Hi mate

This sounds absolutely crazy to me!

Here in the UK there are a couple of big companies who does all that. I don't see why the local tradesman wouldn't want to set up a recurring revenue business.
I had this idea before I even read MJ's books. It makes absolutely sense to have contracts in place.

May I ask which country do you live?
 

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aeden

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May I ask which country do you live?

I'm in the US, down in Florida. Seems like there are services in major metropolitan areas, and at least one VC-backed company in SF trying to build this at scale.
 

Soundmaxx

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I'm in the US, down in Florida. Seems like there are services in major metropolitan areas, and at least one VC-backed company in SF trying to build this at scale.
Well, my idea is try to find more people in your area with the same need and either set up a company with you being the ceo/founder and hire tradesmen or sub it out, or get a list with potential clients and "sell" it to a tradesman.

If you whould approach me with a list of people who needs my services on a monthly/annually basis, I would pay you to get it and also I would offer you free services for life! (terms and conditions apply) :rofl:
 

Parks

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I have asked various tradespeople in my local area to set up recurring contracts with me, and none of them are interested. I'm basically saying: take my money! and they won't. It's ridiculous. They want me to contact them every x months to schedule an appointment. And this is for basic maintenance stuff like cleaning out water filters, doing basic electrical upkeep, pressure cleaning the exterior of my house. I'm dying about how many opportunities there are to turn these businesses into subscription models and there just don't seem to be any takers here.

Yeah usually the problem is these people are Mom & Pop companies that aren't aspiring to do anything more. In fact there problem is having too much work and not enough good employees.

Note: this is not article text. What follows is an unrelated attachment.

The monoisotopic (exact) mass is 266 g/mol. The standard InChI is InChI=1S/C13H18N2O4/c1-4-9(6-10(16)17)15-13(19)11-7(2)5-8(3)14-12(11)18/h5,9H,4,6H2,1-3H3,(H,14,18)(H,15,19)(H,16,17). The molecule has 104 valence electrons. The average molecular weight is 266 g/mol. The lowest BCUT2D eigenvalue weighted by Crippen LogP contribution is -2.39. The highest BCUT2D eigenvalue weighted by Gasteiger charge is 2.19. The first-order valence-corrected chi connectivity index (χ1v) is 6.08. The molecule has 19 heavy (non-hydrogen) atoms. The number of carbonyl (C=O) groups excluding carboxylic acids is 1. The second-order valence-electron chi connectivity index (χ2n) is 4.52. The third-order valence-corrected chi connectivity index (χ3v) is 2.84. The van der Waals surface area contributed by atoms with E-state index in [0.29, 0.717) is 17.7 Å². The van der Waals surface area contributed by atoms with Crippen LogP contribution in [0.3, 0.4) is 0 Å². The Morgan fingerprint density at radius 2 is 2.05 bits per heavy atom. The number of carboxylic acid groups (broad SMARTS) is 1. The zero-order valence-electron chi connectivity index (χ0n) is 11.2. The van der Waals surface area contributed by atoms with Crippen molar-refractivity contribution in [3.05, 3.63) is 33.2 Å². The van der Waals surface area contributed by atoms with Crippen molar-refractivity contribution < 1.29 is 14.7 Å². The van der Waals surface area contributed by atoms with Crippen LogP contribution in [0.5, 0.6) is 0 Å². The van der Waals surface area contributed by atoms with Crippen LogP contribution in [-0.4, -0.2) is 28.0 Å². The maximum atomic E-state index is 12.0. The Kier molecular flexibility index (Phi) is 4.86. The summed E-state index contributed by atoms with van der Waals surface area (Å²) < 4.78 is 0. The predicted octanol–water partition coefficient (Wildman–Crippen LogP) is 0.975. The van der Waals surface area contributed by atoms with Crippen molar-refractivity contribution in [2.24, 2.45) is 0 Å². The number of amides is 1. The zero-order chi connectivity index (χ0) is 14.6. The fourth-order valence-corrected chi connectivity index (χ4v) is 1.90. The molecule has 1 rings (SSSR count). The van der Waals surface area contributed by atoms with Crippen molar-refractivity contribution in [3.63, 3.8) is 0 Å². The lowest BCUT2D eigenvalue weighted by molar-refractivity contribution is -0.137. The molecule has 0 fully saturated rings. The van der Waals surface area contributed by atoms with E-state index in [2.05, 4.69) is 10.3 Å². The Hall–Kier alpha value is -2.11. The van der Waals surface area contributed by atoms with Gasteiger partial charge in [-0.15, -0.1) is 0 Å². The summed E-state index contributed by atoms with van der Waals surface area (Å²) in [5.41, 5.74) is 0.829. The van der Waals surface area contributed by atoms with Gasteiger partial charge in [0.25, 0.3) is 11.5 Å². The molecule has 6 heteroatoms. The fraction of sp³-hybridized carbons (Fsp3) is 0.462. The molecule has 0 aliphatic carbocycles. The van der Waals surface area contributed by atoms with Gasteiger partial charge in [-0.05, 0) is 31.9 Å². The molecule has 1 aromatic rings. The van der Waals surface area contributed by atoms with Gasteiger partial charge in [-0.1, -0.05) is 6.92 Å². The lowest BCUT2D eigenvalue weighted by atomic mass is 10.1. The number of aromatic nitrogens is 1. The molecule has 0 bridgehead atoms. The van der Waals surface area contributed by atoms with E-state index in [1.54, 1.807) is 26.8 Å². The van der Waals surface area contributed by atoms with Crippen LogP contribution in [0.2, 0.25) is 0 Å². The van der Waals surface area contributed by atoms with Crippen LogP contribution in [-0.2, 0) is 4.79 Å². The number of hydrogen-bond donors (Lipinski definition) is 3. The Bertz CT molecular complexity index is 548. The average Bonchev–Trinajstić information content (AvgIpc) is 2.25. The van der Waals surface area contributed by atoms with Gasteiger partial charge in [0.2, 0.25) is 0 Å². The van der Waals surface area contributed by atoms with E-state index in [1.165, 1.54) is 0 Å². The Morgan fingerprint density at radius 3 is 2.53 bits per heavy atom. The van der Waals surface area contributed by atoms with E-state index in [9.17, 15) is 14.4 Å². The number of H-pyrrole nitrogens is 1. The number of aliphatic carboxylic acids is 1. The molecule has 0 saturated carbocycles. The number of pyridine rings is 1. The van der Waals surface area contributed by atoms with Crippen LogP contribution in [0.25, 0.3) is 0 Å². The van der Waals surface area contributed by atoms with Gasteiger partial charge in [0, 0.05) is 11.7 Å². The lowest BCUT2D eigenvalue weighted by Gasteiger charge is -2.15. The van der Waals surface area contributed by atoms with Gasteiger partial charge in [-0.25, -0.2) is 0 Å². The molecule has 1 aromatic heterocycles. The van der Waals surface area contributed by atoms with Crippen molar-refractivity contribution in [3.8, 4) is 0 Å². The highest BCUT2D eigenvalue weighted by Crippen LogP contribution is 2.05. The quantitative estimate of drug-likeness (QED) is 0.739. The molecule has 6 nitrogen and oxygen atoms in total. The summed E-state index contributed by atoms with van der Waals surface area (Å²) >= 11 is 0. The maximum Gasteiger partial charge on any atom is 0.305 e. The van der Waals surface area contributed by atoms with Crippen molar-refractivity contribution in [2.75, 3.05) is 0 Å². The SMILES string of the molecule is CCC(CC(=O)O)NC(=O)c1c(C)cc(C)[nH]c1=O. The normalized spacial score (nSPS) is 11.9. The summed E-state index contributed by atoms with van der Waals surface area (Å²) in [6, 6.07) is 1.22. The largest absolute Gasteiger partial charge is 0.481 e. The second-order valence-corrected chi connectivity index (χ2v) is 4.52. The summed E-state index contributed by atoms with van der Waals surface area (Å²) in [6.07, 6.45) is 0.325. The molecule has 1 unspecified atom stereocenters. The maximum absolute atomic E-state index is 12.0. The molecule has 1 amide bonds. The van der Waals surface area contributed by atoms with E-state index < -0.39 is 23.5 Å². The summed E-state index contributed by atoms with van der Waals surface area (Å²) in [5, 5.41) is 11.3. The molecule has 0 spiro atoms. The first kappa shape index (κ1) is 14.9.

I'd be willing to bet probably that they are similar to me and don't even advertise anymore and have a lined schedule for the year.

Most of them (owners/leaders) never get out of the "Putting out the fires" phase.

In fact two of our renters is a Commercial Electrician and a Sign Company, both don't plan on growing past 1-3 employees anytime soon.

Though the companies that do end up adopting better models and choosing to franchise/grow their a$$ off, end up at the top.

One example is TruGreen (Annual Revenue 2016-19 1billion+) subscription spraying service.

Upcoming company will be Monster Tree Service.

If there's anyone who see's this alongside me it's probably @Johnny boy
 

Johnny boy

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Yeah usually the problem is these people are Mom & Pop companies that aren't aspiring to do anything more. In fact there problem is having too much work and not enough good employees.

I'd be willing to bet probably that they are similar to me and don't even advertise anymore and have a lined schedule for the year.

Most of them (owners/leaders) never get out of the "Putting out the fires" phase.

In fact two of our renters is a Commercial Electrician and a Sign Company, both don't plan on growing past 1-3 employees anytime soon.

Though the companies that do end up adopting better models and choosing to franchise/grow their a$$ off, end up at the top.

One example is TruGreen (Annual Revenue 2016-19 1billion+) subscription spraying service.

Upcoming company will be Monster Tree Service.

If there's anyone who see's this alongside me it's probably @Johnny boy
Employees suck. Even if you give them the easiest jobs in the world and pay better than other places. But I get decent guys sometimes. It's about having a large enough margin that you can hire too many guys and then whittle it down once you have good ones that stick around. Next spring I'll be hiring 3 per crew. Just for redundancy.